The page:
Adam Pendleton helps save Nina Simone’s home
The contemporary artist has helped preserve the singer’s childhood home
Adam Pendleton might be a young contemporary artist, but he cares about the past. As the curator and writer Adrienne Edwards puts it in our new Contemporary Artist Series book, “Pendleton’s art is an acknowledgement of and a response to history, understood as a series of patterns and structures through which it manifests and makes itself known. His work can be seen as a form of semiotics that takes the personal, the affective, the historical and the quotidian as raw material in the composing of poetic, abstract and often constrained forms.”
Some of that raw material finds its way into Pendleton’s engaging (and occasionally confounding) paintings, sculptures, videos and performances. However, the artist has also been successful in preserving one crucial piece of African-American history.
Back in 2017 Pendleton, alongside fellow artists Rashid Johnson, Ellen Gallagher and Julie Mehretu, pooled their resources to buy the childhood home of the brilliant singer-songwriter Nina Simone, in Tryon, North Carolina. As Pendleton told the New York Times, “It took me about five seconds to know what I wanted to do.” The quartet paid $95,000 for the three-room, 660-square foot clapboard house where Simone (born Eunice Kathleen Waymon) was raised, after an earlier rescue attempt failed and the building was in danger of falling into disrepair.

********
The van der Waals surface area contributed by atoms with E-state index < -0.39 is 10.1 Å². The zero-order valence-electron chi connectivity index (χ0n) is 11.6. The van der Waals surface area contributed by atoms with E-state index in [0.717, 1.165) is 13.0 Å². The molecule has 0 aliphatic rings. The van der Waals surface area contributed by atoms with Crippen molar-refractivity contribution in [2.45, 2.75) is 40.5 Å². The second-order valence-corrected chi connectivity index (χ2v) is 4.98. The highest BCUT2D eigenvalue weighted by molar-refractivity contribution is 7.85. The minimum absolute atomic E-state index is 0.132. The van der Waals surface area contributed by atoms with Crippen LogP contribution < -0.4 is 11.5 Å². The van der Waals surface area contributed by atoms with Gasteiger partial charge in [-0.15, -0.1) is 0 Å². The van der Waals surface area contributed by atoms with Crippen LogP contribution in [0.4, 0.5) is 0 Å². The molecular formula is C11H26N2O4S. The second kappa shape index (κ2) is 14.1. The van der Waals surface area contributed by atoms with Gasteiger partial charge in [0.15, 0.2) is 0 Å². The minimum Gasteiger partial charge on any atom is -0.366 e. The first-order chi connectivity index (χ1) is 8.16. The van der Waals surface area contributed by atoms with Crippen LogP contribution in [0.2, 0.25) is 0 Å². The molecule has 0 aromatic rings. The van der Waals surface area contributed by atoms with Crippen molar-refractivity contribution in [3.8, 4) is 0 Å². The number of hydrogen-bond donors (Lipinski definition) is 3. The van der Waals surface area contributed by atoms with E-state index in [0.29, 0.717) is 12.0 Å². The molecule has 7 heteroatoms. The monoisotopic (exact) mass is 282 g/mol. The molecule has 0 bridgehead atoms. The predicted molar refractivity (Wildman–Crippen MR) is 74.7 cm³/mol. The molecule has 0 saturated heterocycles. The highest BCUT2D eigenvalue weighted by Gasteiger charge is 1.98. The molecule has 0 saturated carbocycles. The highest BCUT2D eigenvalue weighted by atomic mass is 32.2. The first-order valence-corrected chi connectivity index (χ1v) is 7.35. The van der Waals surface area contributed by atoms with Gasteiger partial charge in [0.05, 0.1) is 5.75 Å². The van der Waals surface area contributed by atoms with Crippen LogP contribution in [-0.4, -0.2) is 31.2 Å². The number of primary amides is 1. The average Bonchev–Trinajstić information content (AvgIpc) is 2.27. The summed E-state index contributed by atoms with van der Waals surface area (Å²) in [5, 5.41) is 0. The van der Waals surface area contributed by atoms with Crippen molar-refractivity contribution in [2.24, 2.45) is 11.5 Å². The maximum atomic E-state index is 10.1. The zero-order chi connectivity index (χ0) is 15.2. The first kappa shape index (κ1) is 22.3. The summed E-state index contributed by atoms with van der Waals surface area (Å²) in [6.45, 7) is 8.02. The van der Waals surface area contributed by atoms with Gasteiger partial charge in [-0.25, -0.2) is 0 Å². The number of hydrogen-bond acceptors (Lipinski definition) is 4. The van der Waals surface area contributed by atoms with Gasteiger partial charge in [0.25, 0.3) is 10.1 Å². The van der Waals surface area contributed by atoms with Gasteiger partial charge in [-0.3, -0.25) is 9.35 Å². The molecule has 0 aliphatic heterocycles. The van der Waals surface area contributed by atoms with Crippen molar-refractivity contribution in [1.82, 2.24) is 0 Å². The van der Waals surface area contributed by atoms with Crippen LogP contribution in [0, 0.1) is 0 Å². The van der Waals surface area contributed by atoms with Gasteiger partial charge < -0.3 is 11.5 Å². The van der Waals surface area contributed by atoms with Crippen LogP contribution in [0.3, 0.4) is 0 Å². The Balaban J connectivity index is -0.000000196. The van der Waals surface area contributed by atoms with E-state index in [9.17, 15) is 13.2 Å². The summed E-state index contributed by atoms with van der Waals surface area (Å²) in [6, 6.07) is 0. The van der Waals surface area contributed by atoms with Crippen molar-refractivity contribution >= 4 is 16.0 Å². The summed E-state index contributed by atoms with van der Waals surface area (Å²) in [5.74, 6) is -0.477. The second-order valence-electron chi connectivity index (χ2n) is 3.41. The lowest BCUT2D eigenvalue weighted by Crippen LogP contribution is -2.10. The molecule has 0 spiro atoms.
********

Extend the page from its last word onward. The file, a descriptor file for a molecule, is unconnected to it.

Over the past three years Pendleton and his fellow conservators have been campaigning to ensure the house remains in place, in perpetuity. Yesterday, they achieved part of that goal, winning a preservation easement, protecting the home indefinitely, no matter who owns the building, ensuring its historic character and preventing its demolition.
“Today, Nina Simone’s legacy is as important as ever. This preservation easement is another step towards ensuring that her childhood home, and the history it embodies, persists long into the future,” said Adam Pendleton. “We’re delighted to be working with the National Trust for Historic Preservation and Preservation North Carolina alongside many other partners to make this continuous stewardship a reality.”
To understand Pendleton’s rigorous take on cultural history, order a copy of our new Contemporary Artist Series book on him here; and to see more houses that belong, or once belonged to some of the world’s great artistic talents, order a copy of Life Meets Art, here.